ISSUN BOSHI, THE INCHLING: An Old Tale of Japan by Momoko Ishii

ISSUN BOSHI, THE INCHLING: An Old Tale of Japan

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KIRKUS REVIEW

Because he is small, Inchling is a natural for small children; because of the dramatic contrast of his size with the surrounding world, he is a natural for imaginative pictorialization. In this Japanese-produced version, full advantage is taken of enlarged close-ups and distant views from a variety of perspectives to follow the little fellow as he dons his soup bowl hat and sets off for the capital, encountering an ant his own size beside a path of starry dandelions, later picking his way among myriad feet until he stands before the steps of a beautiful mansion; we see him as the princess' pet, arranging her dice, then as her protector stabbing the demons with his needle sword, finally as her husband welcoming his aged parents. We see because the illustrations, vibrating with color and movement, are always at the service of the story; the story could be told from them. A highly effective import that you needn't be a connoisseur to enjoy.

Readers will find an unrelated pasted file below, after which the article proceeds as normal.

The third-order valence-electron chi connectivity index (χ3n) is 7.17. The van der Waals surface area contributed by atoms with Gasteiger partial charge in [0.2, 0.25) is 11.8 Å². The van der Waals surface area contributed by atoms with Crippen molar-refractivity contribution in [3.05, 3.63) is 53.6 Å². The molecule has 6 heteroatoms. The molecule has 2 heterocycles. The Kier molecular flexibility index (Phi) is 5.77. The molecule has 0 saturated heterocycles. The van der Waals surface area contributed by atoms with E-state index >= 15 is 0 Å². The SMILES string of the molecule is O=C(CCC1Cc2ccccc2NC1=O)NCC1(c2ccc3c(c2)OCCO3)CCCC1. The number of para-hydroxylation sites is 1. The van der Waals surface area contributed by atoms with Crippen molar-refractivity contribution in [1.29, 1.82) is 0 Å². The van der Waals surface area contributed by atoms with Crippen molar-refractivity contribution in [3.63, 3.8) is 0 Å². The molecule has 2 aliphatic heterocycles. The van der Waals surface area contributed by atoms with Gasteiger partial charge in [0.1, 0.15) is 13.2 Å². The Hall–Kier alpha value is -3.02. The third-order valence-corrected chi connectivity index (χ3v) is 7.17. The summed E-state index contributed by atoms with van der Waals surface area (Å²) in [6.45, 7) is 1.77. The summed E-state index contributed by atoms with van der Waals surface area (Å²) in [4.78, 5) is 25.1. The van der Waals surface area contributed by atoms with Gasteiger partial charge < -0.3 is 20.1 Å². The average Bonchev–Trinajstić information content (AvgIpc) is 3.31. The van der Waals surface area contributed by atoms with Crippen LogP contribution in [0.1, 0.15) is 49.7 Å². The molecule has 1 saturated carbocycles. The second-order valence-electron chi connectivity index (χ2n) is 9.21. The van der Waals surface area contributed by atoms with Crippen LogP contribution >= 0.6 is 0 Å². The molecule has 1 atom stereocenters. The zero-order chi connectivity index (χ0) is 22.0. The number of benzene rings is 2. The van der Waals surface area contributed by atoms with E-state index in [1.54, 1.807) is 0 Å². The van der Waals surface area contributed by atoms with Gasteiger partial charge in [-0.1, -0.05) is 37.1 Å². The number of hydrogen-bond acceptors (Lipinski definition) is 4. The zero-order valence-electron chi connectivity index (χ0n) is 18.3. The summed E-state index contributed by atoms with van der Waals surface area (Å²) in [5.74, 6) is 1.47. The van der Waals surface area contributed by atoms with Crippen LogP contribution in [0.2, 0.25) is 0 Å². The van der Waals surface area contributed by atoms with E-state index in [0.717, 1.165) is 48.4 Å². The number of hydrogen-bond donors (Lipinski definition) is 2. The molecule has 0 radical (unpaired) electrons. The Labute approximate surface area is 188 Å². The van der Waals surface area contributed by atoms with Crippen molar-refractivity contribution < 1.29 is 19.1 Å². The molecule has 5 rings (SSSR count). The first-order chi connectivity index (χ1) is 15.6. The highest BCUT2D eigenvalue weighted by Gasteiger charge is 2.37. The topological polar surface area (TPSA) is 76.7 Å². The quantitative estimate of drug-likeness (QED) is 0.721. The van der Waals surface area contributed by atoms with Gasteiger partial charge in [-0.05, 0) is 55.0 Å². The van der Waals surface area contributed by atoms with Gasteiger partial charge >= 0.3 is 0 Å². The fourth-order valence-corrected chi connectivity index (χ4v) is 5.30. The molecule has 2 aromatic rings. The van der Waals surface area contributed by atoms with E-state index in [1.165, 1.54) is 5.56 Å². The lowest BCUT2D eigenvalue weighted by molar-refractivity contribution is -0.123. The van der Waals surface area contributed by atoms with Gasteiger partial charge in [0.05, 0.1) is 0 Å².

Pub Date: Nov. 1st, 1967
Publisher: Walker